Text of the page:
It doesn’t take an exegetical contortionist to pick up on Paul’s inclination toward singleness. He actually recommends that believers remain unmarried because it allows them to focus solely on pleasing the Lord. He says, “it is good” or kalos to remain unmarried. Thayer’s Greek Lexicon says that kalos was a word “applied by the Greeks to everything so distinguished in form, excellence, goodness, usefulness, as to be pleasing; hence [to be kalos was to be] beautiful, excellent, eminent, choice, surpassing, precious…”

What I love so much about this passage is that it reminds us that to marry or to remain single is a choice, and to choose to remain single is a beautiful, admirable thing. By Paul’s testimony, those of us who are unmarried have the advantage of space within our hearts and lives to devote ourselves first and foremost to Christ. The word devoted (verse 34) can be literally translated “sitting constantly by.” What a beautiful image, that being single allows us to sit constantly by Jesus. What a wonderful, perhaps even ideal, context in which to minister to the church.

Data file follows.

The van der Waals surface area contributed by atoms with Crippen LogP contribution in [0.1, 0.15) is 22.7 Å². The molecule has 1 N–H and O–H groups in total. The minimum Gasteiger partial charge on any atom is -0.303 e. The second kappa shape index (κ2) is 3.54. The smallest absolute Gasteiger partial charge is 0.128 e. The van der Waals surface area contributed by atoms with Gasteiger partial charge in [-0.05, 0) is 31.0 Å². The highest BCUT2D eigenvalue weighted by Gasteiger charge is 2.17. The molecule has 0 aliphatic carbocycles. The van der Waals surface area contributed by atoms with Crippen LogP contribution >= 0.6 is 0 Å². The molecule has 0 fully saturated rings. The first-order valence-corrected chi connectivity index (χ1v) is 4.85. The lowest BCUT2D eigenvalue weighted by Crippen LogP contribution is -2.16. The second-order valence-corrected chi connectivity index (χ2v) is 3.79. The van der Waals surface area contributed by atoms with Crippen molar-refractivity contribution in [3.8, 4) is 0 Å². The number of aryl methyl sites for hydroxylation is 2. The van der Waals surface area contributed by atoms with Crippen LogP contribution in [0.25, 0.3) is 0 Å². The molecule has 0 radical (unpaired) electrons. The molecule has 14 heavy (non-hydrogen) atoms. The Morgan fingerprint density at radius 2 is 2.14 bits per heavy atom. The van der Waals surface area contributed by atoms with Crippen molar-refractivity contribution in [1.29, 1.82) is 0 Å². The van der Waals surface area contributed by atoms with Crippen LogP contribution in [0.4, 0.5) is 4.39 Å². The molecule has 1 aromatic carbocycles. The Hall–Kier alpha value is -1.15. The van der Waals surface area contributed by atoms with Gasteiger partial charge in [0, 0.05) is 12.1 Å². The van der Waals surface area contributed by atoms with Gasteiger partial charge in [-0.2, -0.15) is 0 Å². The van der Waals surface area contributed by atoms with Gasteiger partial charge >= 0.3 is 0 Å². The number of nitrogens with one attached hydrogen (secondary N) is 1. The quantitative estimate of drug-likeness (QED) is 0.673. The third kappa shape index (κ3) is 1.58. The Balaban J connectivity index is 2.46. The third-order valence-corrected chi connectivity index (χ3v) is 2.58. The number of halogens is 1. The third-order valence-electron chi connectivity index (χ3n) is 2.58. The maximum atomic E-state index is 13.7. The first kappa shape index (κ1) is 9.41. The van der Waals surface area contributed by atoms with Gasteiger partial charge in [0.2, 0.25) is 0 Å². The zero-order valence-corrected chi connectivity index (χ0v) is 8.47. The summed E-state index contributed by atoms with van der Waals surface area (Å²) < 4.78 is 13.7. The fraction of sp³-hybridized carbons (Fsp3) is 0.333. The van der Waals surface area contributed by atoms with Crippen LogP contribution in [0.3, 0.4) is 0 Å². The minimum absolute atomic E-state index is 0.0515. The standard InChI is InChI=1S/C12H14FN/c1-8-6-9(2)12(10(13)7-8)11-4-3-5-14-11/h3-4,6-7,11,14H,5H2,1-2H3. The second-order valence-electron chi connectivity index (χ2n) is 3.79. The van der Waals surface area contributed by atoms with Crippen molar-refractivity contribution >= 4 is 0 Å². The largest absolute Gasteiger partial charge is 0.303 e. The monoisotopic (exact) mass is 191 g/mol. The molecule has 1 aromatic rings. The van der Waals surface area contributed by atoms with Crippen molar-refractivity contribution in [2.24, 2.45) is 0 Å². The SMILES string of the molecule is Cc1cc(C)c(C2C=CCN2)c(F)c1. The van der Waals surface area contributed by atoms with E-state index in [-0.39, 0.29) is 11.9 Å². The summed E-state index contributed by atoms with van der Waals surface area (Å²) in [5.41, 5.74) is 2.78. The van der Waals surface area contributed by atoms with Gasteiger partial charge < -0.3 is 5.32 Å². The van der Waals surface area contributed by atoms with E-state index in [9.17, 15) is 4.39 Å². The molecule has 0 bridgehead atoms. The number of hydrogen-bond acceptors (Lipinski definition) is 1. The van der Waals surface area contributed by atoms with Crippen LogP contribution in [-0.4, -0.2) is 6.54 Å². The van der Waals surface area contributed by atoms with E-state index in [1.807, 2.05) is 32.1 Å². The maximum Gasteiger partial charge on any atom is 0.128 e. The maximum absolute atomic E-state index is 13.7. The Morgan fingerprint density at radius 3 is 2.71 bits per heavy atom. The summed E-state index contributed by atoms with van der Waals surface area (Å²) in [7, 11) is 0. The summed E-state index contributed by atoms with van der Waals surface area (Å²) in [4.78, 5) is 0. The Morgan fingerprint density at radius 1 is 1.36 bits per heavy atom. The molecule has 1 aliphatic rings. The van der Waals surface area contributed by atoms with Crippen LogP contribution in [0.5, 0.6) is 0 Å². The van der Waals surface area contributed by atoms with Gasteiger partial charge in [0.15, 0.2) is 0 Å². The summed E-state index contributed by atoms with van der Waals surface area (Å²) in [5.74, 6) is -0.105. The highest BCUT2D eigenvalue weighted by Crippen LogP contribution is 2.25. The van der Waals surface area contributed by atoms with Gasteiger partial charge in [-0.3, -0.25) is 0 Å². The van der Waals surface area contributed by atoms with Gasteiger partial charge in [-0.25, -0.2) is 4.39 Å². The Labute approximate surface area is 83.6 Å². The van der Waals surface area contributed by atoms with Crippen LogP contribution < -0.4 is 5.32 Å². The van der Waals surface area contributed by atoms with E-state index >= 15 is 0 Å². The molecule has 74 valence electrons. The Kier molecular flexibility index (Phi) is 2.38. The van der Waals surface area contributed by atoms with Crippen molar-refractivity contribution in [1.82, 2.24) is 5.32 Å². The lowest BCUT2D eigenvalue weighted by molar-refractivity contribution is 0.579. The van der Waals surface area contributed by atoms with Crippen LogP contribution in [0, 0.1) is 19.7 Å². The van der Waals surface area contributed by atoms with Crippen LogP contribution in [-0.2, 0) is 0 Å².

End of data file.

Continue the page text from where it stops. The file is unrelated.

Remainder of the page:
I know many naysayers would ask me how I reconcile this with Paul’s teaching about overseers in 1 Timothy 3 –“the overseer is to be above reproach, faithful to his wife…he must manage his own family well and see that his children obey him…” People often read this passage as a job description for pastors and consequently believe that overseers must be men who are married and have children. I believe that Paul writes descriptively from within the culture and context of the early church, not to indicate that he sees gender, marital status and parenthood as prescribed conditions every potential overseer must meet. It seems that the main point of Paul’s instructions to Timothy is that overseers must be people of integrity and proven character. If marital status and parenthood were ‘must haves’ in leading the church, then Paul himself would not have been respected by the early church as the wise apostle and advisor that he was.